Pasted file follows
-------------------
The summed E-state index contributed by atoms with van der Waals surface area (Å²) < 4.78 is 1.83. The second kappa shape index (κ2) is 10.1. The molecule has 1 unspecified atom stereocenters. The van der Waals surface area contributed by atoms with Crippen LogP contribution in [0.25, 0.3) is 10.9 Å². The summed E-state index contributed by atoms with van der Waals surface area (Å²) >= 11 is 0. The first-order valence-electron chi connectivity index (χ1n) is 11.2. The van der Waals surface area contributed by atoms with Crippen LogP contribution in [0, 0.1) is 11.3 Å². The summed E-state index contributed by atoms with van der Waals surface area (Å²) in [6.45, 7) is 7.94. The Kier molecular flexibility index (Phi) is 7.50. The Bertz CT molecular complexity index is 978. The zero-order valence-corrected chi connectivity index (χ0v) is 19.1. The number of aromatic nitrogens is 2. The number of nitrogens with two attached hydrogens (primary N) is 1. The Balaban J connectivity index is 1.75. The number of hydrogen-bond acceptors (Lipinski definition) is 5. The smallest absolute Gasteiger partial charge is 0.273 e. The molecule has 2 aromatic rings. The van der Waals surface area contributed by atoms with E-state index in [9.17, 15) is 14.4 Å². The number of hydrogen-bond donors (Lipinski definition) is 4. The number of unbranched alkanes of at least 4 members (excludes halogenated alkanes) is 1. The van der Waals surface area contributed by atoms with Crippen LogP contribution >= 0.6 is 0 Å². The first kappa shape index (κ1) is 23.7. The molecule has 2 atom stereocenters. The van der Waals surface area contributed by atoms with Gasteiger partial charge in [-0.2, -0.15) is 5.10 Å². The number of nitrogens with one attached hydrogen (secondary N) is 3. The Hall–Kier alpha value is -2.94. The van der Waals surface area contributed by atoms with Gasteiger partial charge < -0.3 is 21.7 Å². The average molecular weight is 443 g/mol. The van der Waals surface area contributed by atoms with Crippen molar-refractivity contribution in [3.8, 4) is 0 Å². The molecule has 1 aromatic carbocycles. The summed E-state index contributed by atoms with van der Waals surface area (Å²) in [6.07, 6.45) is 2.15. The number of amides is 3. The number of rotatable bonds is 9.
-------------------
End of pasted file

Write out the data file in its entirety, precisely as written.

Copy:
The summed E-state index contributed by atoms with van der Waals surface area (Å²) < 4.78 is 1.83. The second kappa shape index (κ2) is 10.1. The molecule has 1 unspecified atom stereocenters. The van der Waals surface area contributed by atoms with Crippen LogP contribution in [0.25, 0.3) is 10.9 Å². The summed E-state index contributed by atoms with van der Waals surface area (Å²) >= 11 is 0. The first-order valence-electron chi connectivity index (χ1n) is 11.2. The van der Waals surface area contributed by atoms with Crippen LogP contribution in [0, 0.1) is 11.3 Å². The summed E-state index contributed by atoms with van der Waals surface area (Å²) in [6.45, 7) is 7.94. The Kier molecular flexibility index (Phi) is 7.50. The Bertz CT molecular complexity index is 978. The zero-order valence-corrected chi connectivity index (χ0v) is 19.1. The number of aromatic nitrogens is 2. The number of nitrogens with two attached hydrogens (primary N) is 1. The Balaban J connectivity index is 1.75. The number of hydrogen-bond acceptors (Lipinski definition) is 5. The smallest absolute Gasteiger partial charge is 0.273 e. The molecule has 2 aromatic rings. The van der Waals surface area contributed by atoms with E-state index in [9.17, 15) is 14.4 Å². The number of hydrogen-bond donors (Lipinski definition) is 4. The number of unbranched alkanes of at least 4 members (excludes halogenated alkanes) is 1. The van der Waals surface area contributed by atoms with Crippen LogP contribution >= 0.6 is 0 Å². The first kappa shape index (κ1) is 23.7. The molecule has 2 atom stereocenters. The van der Waals surface area contributed by atoms with Gasteiger partial charge in [-0.2, -0.15) is 5.10 Å². The number of nitrogens with one attached hydrogen (secondary N) is 3. The Hall–Kier alpha value is -2.94. The van der Waals surface area contributed by atoms with Gasteiger partial charge < -0.3 is 21.7 Å². The average molecular weight is 443 g/mol. The van der Waals surface area contributed by atoms with Crippen molar-refractivity contribution in [3.8, 4) is 0 Å². The molecule has 1 aromatic carbocycles. The summed E-state index contributed by atoms with van der Waals surface area (Å²) in [6.07, 6.45) is 2.15. The number of amides is 3. The number of rotatable bonds is 9.